Anything unusual in a new baby worries a parent. Those who notice a lump on their baby's head may be frightened that something is wrong with him, but they shouldn't worry. In most cases, that lump is not harmful and will fade as the baby grows older. In an extremely rare case, a lump on your baby's head may be a sign of a serious complication of delivery and will need treatment.
There are several possible causes of a lump on the back of a newborn's head. Most are fairly common, heal on their own and will leave no lasting effect. These benign causes of a lump include soft spots, which are very common and will disappear as the baby grows. Less common, but still benign, causes of a lump on a newborn's head are a caput succedaneum and a cephalohematoma. These are both types of swelling, often caused by a rough delivery, and will also heal on their own. A very serious, but rare, cause of a lump on an infant's head is a leptomeningeal cyst, which can be diagnosed by a head X-ray and requires surgery.
All babies have a soft spot, also called a fontanel, on the back of their head. Fontanels occur where the bones of the skull are separated and are completely normal. Fontanels are not a sign of any health issues in the baby. The fontanel on the back of the head will be triangular and feel soft to the touch. Gently touching the fontanel will not hurt the baby. The fontanel may bulge out when the baby cries. This is normal. The baby's skull bones will grow together, causing the fontanel on the back of the baby's head to disappear by the time she is 6 months of age.
Also known simply as caput, caput succedaneum is swelling of an infant's head, caused by the pressure of the vaginal walls during delivery. Difficult deliveries or deliveries that needed the aid of a vacuum have a higher chance of causing a caput. A physical examination will diagnose a caput, and no treatment is necessary. The swelling will subside, and there will be no long-term effects.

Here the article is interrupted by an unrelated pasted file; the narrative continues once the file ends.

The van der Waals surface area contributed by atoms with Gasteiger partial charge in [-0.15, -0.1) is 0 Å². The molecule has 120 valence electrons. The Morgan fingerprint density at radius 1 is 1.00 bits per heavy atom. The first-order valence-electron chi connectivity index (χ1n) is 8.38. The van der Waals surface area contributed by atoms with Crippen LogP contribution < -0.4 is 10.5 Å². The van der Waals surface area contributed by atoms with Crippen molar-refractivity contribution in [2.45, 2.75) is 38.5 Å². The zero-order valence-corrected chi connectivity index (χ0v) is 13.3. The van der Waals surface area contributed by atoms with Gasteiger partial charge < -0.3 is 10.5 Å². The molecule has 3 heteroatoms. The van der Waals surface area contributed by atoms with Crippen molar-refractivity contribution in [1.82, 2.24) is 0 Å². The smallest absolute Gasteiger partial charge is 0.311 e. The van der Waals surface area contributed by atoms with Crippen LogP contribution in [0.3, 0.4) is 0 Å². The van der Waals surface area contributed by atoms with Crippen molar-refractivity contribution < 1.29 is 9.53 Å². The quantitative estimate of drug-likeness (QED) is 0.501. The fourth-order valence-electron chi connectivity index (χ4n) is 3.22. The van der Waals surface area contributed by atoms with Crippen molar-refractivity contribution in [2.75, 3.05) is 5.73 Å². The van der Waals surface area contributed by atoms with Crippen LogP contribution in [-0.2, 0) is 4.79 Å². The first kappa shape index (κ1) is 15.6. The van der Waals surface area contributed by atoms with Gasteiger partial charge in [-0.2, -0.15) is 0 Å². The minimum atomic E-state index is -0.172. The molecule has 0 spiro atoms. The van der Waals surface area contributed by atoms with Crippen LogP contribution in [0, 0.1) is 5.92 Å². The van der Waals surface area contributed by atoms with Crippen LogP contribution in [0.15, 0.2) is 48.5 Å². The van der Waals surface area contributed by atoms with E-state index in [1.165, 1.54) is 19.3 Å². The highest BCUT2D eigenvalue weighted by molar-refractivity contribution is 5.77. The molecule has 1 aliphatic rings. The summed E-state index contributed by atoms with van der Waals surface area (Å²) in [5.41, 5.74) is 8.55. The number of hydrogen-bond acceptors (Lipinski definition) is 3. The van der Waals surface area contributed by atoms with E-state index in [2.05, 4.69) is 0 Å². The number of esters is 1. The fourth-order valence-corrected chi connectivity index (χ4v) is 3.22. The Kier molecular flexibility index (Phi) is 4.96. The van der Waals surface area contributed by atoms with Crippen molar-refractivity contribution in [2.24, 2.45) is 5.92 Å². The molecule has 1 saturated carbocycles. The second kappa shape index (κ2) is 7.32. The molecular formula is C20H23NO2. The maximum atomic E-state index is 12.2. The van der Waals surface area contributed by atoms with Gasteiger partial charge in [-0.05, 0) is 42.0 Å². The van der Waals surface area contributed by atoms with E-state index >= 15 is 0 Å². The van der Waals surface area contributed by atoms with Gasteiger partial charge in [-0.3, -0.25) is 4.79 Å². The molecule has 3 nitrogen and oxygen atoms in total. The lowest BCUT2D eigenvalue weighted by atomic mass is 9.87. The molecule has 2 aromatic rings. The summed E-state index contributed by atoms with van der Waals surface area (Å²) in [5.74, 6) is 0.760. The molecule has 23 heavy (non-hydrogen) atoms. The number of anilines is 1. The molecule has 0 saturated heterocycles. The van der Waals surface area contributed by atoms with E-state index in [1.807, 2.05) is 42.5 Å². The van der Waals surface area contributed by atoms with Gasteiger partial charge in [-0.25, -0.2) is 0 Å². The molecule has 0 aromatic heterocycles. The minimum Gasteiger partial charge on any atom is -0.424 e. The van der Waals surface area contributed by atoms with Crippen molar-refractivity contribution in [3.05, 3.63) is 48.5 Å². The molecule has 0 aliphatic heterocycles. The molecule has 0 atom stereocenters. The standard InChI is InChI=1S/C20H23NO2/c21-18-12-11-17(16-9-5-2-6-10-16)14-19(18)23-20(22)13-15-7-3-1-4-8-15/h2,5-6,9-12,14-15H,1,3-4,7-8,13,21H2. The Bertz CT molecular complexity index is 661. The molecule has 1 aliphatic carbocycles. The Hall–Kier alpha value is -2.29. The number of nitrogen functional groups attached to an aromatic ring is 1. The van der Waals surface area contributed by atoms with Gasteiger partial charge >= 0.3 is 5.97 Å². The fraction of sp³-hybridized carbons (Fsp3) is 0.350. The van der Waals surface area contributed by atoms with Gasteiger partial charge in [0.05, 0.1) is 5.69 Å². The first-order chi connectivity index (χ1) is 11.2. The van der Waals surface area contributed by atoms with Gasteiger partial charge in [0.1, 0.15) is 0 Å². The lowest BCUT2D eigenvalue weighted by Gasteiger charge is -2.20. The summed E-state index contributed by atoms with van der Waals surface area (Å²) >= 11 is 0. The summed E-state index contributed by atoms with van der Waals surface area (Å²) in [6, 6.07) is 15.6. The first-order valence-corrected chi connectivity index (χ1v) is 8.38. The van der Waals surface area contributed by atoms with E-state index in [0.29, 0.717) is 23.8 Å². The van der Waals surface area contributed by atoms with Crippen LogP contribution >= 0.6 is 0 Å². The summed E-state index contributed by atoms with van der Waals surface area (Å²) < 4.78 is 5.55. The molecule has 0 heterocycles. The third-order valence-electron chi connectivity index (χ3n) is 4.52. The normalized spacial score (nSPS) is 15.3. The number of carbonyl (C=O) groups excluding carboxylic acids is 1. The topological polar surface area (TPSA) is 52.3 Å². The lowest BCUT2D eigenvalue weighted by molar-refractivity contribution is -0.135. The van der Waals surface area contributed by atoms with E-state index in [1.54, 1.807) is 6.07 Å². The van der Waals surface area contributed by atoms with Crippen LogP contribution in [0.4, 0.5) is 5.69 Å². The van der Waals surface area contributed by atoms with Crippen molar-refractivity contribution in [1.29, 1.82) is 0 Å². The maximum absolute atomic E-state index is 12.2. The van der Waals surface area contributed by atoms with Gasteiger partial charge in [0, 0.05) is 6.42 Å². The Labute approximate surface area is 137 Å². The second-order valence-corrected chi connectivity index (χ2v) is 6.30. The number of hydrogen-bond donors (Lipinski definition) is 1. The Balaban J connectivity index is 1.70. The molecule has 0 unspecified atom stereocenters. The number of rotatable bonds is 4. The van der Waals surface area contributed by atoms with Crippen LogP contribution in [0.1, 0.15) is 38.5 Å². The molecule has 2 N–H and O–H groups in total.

Cephalohematoma is caused by blood vessels under the scalp breaking during delivery and is more common in forceps or vacuum deliveries. Blood collects under the scalp and forms a swelling with distinct borders that feels squishy, like a small water balloon. This type of swelling requires no treatment. In fact, trying to drain the cephalohematoma may cause infection. The trapped blood will be broken down and absorbed into the baby's system. During the course of the absorption, calcium deposits replace the blood to form a hard mass. This hard mass is also nothing to worry about. It, too, will be absorbed into the baby's system. By the time the baby is a few months old, there will be no trace of the hard mass. Not even an X-ray will show signs of the cephalohematoma.
Even though a cephalohematoma is nothing to worry about, the symptoms can be confused with a rare and serious condition called a leptomeningeal cyst. A head X-ray will provide a correct diagnosis.
A leptomeningeal cyst is an extremely rare complication of a skull fracture that may occur during delivery. There is a membrane, called the dula mater, between the brain and the skull. Occasionally, when the skull is fractured during a rough delivery, this membrane can become caught between the fractured edges of the skull. The sign of a leptomeningeal cyst is a soft, squishy lump on the baby's head, similar to the symptoms of a cephalohematoma. If the doctor believes that it is the more serious condition of a leptomeningeal cyst, he will order a skull X-ray, which will provide a correct diagnosis. If left untreated, a leptomeningeal cyst can result in seizures and mental retardation. Surgery is required to repair the dula mater.